While some just dismiss it as a consequence of being in the system, I believe that the standard should be much higher than that.

Not being able to work Most athletes do not have the time to get jobs on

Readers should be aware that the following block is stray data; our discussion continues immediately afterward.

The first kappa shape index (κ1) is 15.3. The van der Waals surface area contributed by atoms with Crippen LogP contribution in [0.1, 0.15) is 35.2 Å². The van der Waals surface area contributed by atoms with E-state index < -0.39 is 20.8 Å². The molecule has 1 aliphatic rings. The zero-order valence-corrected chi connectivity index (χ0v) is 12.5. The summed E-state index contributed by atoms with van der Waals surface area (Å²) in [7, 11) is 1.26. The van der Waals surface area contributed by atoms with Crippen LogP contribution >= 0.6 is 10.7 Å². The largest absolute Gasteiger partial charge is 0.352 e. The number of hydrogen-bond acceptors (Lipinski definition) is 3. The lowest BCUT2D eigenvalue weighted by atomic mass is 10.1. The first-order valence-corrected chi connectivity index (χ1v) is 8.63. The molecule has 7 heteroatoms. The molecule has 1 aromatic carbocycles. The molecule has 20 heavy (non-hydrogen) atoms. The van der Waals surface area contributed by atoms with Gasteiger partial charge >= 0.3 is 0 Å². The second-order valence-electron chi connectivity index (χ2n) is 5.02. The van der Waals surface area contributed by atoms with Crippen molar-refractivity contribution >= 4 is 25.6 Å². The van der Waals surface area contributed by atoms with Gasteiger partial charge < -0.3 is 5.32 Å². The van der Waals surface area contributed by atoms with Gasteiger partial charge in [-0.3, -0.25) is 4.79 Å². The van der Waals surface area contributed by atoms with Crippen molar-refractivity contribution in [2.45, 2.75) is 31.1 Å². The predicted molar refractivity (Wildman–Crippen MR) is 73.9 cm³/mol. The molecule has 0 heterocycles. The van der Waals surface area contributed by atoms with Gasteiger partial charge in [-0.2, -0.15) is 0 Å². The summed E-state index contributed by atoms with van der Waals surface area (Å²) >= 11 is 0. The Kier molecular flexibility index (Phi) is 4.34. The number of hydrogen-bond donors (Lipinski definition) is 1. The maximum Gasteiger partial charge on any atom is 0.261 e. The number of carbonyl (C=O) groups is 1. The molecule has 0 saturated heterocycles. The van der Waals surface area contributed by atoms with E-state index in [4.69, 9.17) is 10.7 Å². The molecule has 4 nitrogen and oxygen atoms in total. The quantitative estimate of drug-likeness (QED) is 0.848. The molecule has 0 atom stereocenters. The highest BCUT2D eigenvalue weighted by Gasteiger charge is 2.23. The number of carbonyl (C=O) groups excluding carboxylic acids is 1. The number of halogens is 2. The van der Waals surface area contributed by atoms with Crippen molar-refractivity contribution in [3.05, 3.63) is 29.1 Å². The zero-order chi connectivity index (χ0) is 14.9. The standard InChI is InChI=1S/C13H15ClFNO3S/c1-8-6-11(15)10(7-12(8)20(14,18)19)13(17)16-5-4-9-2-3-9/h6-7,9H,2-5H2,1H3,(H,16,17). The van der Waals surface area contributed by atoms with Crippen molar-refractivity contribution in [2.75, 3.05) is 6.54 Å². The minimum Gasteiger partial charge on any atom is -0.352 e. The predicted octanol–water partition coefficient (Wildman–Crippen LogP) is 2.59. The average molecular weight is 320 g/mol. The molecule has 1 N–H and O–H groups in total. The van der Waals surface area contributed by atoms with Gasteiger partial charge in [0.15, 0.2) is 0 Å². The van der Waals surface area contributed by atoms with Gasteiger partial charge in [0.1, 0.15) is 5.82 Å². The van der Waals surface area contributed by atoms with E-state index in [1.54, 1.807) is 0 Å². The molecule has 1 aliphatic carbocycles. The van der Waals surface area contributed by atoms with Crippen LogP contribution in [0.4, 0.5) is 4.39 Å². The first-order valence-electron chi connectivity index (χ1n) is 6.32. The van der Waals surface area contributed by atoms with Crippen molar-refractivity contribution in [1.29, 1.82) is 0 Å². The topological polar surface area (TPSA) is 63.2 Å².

top of their course loads as they spend an NCAA mandated maximum of 20 hours per week on practice alone. Add coursework, games, mandatory community service opportunities and sleep to that, and suddenly there is a lot less room in an athlete’s schedule for a job. Even if players had that extra time to get a job, NCAA rules don’t allow for one that pays over $2,000 annually, to the point that the extra stress is not worth a few bonus paychecks. With that inability to pick up work, some student athletes are left at a disadvantage from their counterparts in the regular student body who can work. A scholarship does not cover every cost that a student may run into, especially if it is not a full ride to the school. The realization that a scholarship isn’t enough has caused a change in philosophy with the Power Five conferences. At FAU, that change is already apparent. To put itself on par with other national programs that offered a cost of attendance stipend — which provides athletes with extra money for things like transportation and other costs outside of school — FAU moved during the spring of 2015 to provide $4,650 stipends to all student athletes at the school at a cost of about $1 million to the program. “When it comes down to it, any additional financial aid for our student athletes we’re all for at the end of the day,” FAU Athletic Director Pat Chun said to OwlAccess. Adding that cost of living stipend is a step in the right direction, but athletes should be able to fight for a bigger chunk. According to NCAA rules, athletes can’t unionize which severely limits their ability to collectively bargain for the same rights — such as a better work environment or more compensation — that a union does for its members. This creates a situation where student athletes have no direct say in anything that happens to them and are forced to play by the NCAA’s rules, which may not always prioritize their players’ rights. If we don’t give athletes a voice to get a piece of the revenue they generate, then there is something wrong with that system.